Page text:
Revelation 14:6-7. I saw another angel fly in the midst of heaven, &c.— Such is the nature and character of the true Christian church in opposition to the wicked antichristian kingdom; and three principal efforts have been made towards a reformation at three different times, represented by three angels appearing one after another. Another angel, besides those who were employed in singing, is seen flying in the midst of heaven, and having the everlasting gospel to preach unto every nation and people, so that during this period the gospel should be preached, which is stiled the everlasting gospel; being, like its divine Author, the same yesterday, to-day, and for ever; (Hebrews 13:8.) in opposition to the novel doctrines of the beast and the false prophet, which shall be rooted up; Matthew 15:13. The flight of the angel admirably represents the swiftness with which the gospel was disseminated and spread over the world. This angel is farther represented, as saying with a loud voice, "Fear God, &c." Revelation 14:7. Prophesy mentions things as come, which will certainly come. See John 12:31. But what this angel more particularly recommends, is the worship of the great Creator of the universe; worship him, &c. It is a solemn and emphatical exhortation to forsake the reigning idolatry and superstition; and such exhortations were made in the first and earliest times of the beast. Several of the Greek emperors, the council of Francfort in the year 794, the Carolin books, the council of Paris in the year 824, Claude bishop of Turin, Agobard archbishop of Lions, and many other bishops of Britain, Spain, Italy, Germany, and France, opposed the adoration of saints, angels, and images; and this public opposition of emperors and bishops in the eighth and ninth centuries appears to be meant particularly by the loud voice of the first angel flying, aloft, and calling upon the world to worship God. In another respect too, these emperors and bishops resemble this angel, having the everlasting gospel to preach unto every nation; for in their time, and greatly by their means, the Christian religion was propagated and established among the Saxons, Danes, Swedes, and many other northern nations.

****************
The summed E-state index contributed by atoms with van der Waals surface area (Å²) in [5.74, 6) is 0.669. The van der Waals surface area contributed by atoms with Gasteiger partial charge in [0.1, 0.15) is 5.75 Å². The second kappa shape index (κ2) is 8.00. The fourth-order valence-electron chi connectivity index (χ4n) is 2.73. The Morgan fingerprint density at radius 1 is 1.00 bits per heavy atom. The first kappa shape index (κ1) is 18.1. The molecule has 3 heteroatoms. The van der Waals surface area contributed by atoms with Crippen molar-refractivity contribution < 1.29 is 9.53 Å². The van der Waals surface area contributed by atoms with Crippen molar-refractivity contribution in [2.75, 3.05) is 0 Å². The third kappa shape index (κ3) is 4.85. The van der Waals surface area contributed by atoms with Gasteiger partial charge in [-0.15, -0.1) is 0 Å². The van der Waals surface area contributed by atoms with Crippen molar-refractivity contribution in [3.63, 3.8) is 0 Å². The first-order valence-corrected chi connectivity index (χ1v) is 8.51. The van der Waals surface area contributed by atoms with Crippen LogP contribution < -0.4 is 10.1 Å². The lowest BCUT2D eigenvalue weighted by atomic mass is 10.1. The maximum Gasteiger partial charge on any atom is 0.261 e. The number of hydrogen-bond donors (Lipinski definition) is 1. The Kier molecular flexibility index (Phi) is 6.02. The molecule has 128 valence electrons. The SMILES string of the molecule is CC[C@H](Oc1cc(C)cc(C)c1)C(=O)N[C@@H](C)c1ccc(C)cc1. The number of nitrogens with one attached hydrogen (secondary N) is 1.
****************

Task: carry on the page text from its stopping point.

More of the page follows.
Verse 8